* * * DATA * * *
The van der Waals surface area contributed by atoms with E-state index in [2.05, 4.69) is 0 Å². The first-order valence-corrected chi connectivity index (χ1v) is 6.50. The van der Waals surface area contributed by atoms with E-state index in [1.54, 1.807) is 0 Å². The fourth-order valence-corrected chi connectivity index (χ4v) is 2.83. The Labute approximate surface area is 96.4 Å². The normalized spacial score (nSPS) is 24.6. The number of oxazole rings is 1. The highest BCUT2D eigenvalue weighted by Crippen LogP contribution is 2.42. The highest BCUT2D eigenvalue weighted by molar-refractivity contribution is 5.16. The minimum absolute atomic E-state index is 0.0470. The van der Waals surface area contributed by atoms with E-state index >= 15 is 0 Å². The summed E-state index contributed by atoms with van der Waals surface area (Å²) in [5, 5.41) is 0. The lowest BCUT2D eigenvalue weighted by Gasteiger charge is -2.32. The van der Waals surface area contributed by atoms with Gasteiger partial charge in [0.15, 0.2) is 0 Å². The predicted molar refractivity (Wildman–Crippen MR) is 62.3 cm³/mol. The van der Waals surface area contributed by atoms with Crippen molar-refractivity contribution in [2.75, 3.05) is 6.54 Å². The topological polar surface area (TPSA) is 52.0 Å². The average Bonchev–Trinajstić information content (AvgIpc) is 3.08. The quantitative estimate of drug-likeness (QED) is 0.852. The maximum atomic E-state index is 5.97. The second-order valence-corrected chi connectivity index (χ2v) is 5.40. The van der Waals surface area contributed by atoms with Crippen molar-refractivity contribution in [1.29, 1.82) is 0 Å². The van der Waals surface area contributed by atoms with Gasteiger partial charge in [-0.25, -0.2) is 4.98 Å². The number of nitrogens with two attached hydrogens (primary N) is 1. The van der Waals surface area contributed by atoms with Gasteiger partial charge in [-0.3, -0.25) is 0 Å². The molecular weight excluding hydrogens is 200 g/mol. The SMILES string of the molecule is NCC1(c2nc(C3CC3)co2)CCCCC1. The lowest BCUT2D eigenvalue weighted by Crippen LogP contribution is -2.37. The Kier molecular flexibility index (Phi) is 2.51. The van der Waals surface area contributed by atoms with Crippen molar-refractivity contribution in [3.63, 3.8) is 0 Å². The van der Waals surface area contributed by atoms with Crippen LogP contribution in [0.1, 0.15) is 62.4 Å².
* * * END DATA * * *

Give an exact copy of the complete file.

The van der Waals surface area contributed by atoms with E-state index in [2.05, 4.69) is 0 Å². The first-order valence-corrected chi connectivity index (χ1v) is 6.50. The van der Waals surface area contributed by atoms with E-state index in [1.54, 1.807) is 0 Å². The fourth-order valence-corrected chi connectivity index (χ4v) is 2.83. The Labute approximate surface area is 96.4 Å². The normalized spacial score (nSPS) is 24.6. The number of oxazole rings is 1. The highest BCUT2D eigenvalue weighted by Crippen LogP contribution is 2.42. The highest BCUT2D eigenvalue weighted by molar-refractivity contribution is 5.16. The minimum absolute atomic E-state index is 0.0470. The van der Waals surface area contributed by atoms with E-state index >= 15 is 0 Å². The summed E-state index contributed by atoms with van der Waals surface area (Å²) in [5, 5.41) is 0. The lowest BCUT2D eigenvalue weighted by Gasteiger charge is -2.32. The van der Waals surface area contributed by atoms with Gasteiger partial charge in [0.15, 0.2) is 0 Å². The predicted molar refractivity (Wildman–Crippen MR) is 62.3 cm³/mol. The van der Waals surface area contributed by atoms with Crippen molar-refractivity contribution in [2.75, 3.05) is 6.54 Å². The topological polar surface area (TPSA) is 52.0 Å². The average Bonchev–Trinajstić information content (AvgIpc) is 3.08. The quantitative estimate of drug-likeness (QED) is 0.852. The maximum atomic E-state index is 5.97. The second-order valence-corrected chi connectivity index (χ2v) is 5.40. The van der Waals surface area contributed by atoms with Crippen molar-refractivity contribution in [1.29, 1.82) is 0 Å². The van der Waals surface area contributed by atoms with Gasteiger partial charge in [-0.25, -0.2) is 4.98 Å². The number of nitrogens with two attached hydrogens (primary N) is 1. The van der Waals surface area contributed by atoms with Gasteiger partial charge in [-0.3, -0.25) is 0 Å². The molecular weight excluding hydrogens is 200 g/mol. The SMILES string of the molecule is NCC1(c2nc(C3CC3)co2)CCCCC1. The lowest BCUT2D eigenvalue weighted by Crippen LogP contribution is -2.37. The Kier molecular flexibility index (Phi) is 2.51. The van der Waals surface area contributed by atoms with Crippen molar-refractivity contribution in [3.63, 3.8) is 0 Å². The van der Waals surface area contributed by atoms with Crippen LogP contribution in [0.1, 0.15) is 62.4 Å².